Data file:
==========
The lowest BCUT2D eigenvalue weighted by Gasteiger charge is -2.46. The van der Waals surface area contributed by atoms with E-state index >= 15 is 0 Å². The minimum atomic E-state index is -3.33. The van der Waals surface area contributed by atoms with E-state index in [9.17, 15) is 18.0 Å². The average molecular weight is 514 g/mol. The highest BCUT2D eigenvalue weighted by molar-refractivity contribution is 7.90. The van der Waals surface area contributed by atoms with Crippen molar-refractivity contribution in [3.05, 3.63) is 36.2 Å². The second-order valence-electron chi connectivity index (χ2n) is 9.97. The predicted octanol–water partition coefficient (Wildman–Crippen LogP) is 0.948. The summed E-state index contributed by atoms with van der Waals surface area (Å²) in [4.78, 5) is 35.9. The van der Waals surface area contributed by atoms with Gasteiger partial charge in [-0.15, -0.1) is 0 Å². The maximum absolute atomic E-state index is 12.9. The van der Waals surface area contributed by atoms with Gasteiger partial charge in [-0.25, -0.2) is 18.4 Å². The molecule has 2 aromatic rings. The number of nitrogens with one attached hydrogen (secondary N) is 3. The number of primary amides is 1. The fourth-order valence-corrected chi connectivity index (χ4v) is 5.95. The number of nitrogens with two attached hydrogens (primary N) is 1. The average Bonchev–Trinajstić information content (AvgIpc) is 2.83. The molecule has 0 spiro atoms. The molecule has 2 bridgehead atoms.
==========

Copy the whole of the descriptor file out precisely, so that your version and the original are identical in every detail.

The lowest BCUT2D eigenvalue weighted by Gasteiger charge is -2.46. The van der Waals surface area contributed by atoms with E-state index >= 15 is 0 Å². The minimum atomic E-state index is -3.33. The van der Waals surface area contributed by atoms with E-state index in [9.17, 15) is 18.0 Å². The average molecular weight is 514 g/mol. The highest BCUT2D eigenvalue weighted by molar-refractivity contribution is 7.90. The van der Waals surface area contributed by atoms with Crippen molar-refractivity contribution in [3.05, 3.63) is 36.2 Å². The second-order valence-electron chi connectivity index (χ2n) is 9.97. The predicted octanol–water partition coefficient (Wildman–Crippen LogP) is 0.948. The summed E-state index contributed by atoms with van der Waals surface area (Å²) in [4.78, 5) is 35.9. The van der Waals surface area contributed by atoms with Gasteiger partial charge in [-0.15, -0.1) is 0 Å². The maximum absolute atomic E-state index is 12.9. The van der Waals surface area contributed by atoms with Gasteiger partial charge in [-0.25, -0.2) is 18.4 Å². The molecule has 2 aromatic rings. The number of nitrogens with one attached hydrogen (secondary N) is 3. The number of primary amides is 1. The fourth-order valence-corrected chi connectivity index (χ4v) is 5.95. The number of nitrogens with two attached hydrogens (primary N) is 1. The average Bonchev–Trinajstić information content (AvgIpc) is 2.83. The molecule has 0 spiro atoms. The molecule has 2 bridgehead atoms.